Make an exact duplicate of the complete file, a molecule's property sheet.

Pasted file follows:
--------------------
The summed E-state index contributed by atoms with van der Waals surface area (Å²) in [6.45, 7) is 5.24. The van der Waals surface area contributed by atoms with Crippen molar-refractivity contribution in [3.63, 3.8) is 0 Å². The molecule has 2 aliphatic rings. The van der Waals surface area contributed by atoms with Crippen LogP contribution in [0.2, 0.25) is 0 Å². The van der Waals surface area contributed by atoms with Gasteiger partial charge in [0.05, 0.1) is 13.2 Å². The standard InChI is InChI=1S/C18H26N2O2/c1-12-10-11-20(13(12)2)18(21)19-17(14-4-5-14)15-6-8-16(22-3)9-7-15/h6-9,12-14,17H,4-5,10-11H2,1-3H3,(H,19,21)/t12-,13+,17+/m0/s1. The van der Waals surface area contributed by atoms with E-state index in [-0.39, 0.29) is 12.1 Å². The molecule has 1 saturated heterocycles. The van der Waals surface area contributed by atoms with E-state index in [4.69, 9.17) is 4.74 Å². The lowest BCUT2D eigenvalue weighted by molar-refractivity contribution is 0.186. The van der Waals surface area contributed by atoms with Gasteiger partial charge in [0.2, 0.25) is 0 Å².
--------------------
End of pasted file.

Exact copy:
The summed E-state index contributed by atoms with van der Waals surface area (Å²) in [6.45, 7) is 5.24. The van der Waals surface area contributed by atoms with Crippen molar-refractivity contribution in [3.63, 3.8) is 0 Å². The molecule has 2 aliphatic rings. The van der Waals surface area contributed by atoms with Crippen LogP contribution in [0.2, 0.25) is 0 Å². The van der Waals surface area contributed by atoms with Gasteiger partial charge in [0.05, 0.1) is 13.2 Å². The standard InChI is InChI=1S/C18H26N2O2/c1-12-10-11-20(13(12)2)18(21)19-17(14-4-5-14)15-6-8-16(22-3)9-7-15/h6-9,12-14,17H,4-5,10-11H2,1-3H3,(H,19,21)/t12-,13+,17+/m0/s1. The van der Waals surface area contributed by atoms with E-state index in [-0.39, 0.29) is 12.1 Å². The molecule has 1 saturated heterocycles. The van der Waals surface area contributed by atoms with E-state index in [4.69, 9.17) is 4.74 Å². The lowest BCUT2D eigenvalue weighted by molar-refractivity contribution is 0.186. The van der Waals surface area contributed by atoms with Gasteiger partial charge in [0.2, 0.25) is 0 Å².